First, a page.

Mondo cane  

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Yves Klein suffered his first heart attack the evening after watching the film Mondo cane (in which one of his Anthropometries of the Blue Period were ridiculed) at the Cannes Film Festival, May 11 or 12 1962; two more followed, the second of which killed him on 6th June 1962.

"Unbeknownst to him, the sequence which was to have lasted twenty minutes was reduced to approximately five minutes; the Monotone-Silence Symphony, which began as planned on a D-major chord, was rapidly replaced by the soundtrack of some other tune. The blue-covered models were filmed making somewhat ridiculous lascivious gestures, bearing no relation whatsoever to the session of Anthropometries staged by Klein. The same evening, Yves showed the early signs of his first heart attack."[1]

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Train wreck at Montparnasse (October 22, 1895) by Studio Lévy and Sons.
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Train wreck at Montparnasse (October 22, 1895) by Studio Lévy and Sons.

Mondo cane (A Dog's World, 1962; also a mild Italian curse) is a documentary written and directed by Italian filmmakers Paolo Cavara, Franco Prosperi and Gualtiero Jacopetti. The film consists of a series of travelogue vignettes that provide glimpses into cultural practices around the world with the intention to shock or surprise Western film audiences. These scenes are presented with little continuity, as they are intended as a kaleidoscopic display of shocking content rather than presenting a structured argument. Despite its claims of genuine documentation, certain scenes in the film are either staged or creatively manipulated to enhance this effect.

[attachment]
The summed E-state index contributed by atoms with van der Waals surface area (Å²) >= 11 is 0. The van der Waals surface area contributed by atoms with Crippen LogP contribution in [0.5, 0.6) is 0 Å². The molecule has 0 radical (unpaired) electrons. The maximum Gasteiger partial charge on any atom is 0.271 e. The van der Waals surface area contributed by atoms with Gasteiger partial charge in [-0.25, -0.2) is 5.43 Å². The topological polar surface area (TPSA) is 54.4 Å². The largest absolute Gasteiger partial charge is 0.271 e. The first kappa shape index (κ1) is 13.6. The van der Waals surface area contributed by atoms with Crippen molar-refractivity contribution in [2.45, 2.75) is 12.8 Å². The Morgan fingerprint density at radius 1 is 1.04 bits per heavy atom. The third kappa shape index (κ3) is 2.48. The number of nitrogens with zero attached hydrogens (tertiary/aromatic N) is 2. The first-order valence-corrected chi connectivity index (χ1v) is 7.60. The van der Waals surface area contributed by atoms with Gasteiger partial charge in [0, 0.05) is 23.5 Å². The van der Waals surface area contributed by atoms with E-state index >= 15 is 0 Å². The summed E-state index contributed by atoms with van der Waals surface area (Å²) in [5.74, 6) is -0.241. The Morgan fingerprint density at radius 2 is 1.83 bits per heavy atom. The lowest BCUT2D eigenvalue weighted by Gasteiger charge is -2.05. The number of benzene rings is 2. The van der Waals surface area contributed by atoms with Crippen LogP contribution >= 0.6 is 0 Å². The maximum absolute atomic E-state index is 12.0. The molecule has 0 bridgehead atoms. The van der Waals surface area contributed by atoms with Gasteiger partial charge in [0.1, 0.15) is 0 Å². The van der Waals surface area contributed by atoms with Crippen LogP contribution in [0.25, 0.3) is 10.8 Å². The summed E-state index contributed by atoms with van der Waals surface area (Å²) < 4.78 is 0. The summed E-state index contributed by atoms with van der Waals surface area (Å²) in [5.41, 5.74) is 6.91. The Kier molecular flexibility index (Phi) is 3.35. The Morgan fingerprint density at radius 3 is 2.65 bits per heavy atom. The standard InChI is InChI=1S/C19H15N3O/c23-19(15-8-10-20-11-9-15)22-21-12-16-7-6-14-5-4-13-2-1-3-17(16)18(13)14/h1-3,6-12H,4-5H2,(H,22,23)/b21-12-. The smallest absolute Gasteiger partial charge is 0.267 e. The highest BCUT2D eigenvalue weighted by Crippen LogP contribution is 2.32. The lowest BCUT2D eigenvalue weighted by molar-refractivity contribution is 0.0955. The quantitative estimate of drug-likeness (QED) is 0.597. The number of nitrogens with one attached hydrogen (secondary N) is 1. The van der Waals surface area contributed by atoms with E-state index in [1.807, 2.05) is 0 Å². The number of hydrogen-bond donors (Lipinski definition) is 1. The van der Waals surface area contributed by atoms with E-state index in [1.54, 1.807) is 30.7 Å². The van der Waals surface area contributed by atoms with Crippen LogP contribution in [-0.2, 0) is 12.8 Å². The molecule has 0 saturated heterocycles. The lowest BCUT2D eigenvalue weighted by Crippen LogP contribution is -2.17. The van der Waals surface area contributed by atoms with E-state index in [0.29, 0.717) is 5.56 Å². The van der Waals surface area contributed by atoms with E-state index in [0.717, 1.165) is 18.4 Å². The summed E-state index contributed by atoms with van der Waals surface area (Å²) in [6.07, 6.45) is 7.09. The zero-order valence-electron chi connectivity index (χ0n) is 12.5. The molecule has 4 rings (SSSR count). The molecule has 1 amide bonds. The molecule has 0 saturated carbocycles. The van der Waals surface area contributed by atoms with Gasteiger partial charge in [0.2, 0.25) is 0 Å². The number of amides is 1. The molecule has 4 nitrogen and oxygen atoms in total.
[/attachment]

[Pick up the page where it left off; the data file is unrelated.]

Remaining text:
Mondo cane was an international box-office success and inspired the production of numerous, similar exploitation documentaries, many of which also include the word "Mondo" in their title. These films collectively came to be recognized as a distinct genre known as mondo films. In addition, the film's success led Jacopetti and Prosperi to produce several additional documentaries, including Mondo cane 2, Africa addio, and Addio zio Tom, while Cavara directed La donna nel mondo, Malamondo, as well as the anti-Mondo drama Wild Eye (Occhio selvaggio). Despite general critical condemnation of exploitation cinema, Mondo cane won the 1962 David di Donatello for best production and was also nominated for numerous other awards.

Contents

Synopsis